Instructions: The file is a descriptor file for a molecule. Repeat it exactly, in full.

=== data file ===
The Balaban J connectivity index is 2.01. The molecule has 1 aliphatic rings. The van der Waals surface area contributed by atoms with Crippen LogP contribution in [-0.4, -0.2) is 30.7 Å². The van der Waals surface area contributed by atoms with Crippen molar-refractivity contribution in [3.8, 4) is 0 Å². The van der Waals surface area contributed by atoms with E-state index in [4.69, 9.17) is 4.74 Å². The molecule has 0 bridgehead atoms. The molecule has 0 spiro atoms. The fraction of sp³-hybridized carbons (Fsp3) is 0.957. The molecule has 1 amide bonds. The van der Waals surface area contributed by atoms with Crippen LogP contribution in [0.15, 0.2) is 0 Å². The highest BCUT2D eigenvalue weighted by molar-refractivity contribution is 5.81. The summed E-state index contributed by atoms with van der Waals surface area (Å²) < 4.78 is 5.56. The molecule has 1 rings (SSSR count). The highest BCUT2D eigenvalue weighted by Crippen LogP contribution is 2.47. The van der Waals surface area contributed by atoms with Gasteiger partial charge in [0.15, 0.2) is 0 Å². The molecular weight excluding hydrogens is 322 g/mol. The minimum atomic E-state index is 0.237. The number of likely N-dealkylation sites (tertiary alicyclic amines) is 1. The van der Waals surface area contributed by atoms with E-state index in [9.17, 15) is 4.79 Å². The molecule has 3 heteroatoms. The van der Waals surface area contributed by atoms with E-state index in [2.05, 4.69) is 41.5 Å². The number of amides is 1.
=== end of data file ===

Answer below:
The Balaban J connectivity index is 2.01. The molecule has 1 aliphatic rings. The van der Waals surface area contributed by atoms with Crippen LogP contribution in [-0.4, -0.2) is 30.7 Å². The van der Waals surface area contributed by atoms with Crippen molar-refractivity contribution in [3.8, 4) is 0 Å². The van der Waals surface area contributed by atoms with E-state index in [4.69, 9.17) is 4.74 Å². The molecule has 0 bridgehead atoms. The molecule has 0 spiro atoms. The fraction of sp³-hybridized carbons (Fsp3) is 0.957. The molecule has 1 amide bonds. The van der Waals surface area contributed by atoms with Crippen LogP contribution in [0.15, 0.2) is 0 Å². The highest BCUT2D eigenvalue weighted by molar-refractivity contribution is 5.81. The summed E-state index contributed by atoms with van der Waals surface area (Å²) < 4.78 is 5.56. The molecule has 1 rings (SSSR count). The highest BCUT2D eigenvalue weighted by Crippen LogP contribution is 2.47. The van der Waals surface area contributed by atoms with Gasteiger partial charge in [0.15, 0.2) is 0 Å². The molecular weight excluding hydrogens is 322 g/mol. The minimum atomic E-state index is 0.237. The number of likely N-dealkylation sites (tertiary alicyclic amines) is 1. The van der Waals surface area contributed by atoms with E-state index in [9.17, 15) is 4.79 Å². The molecule has 3 heteroatoms. The van der Waals surface area contributed by atoms with E-state index in [2.05, 4.69) is 41.5 Å². The number of amides is 1.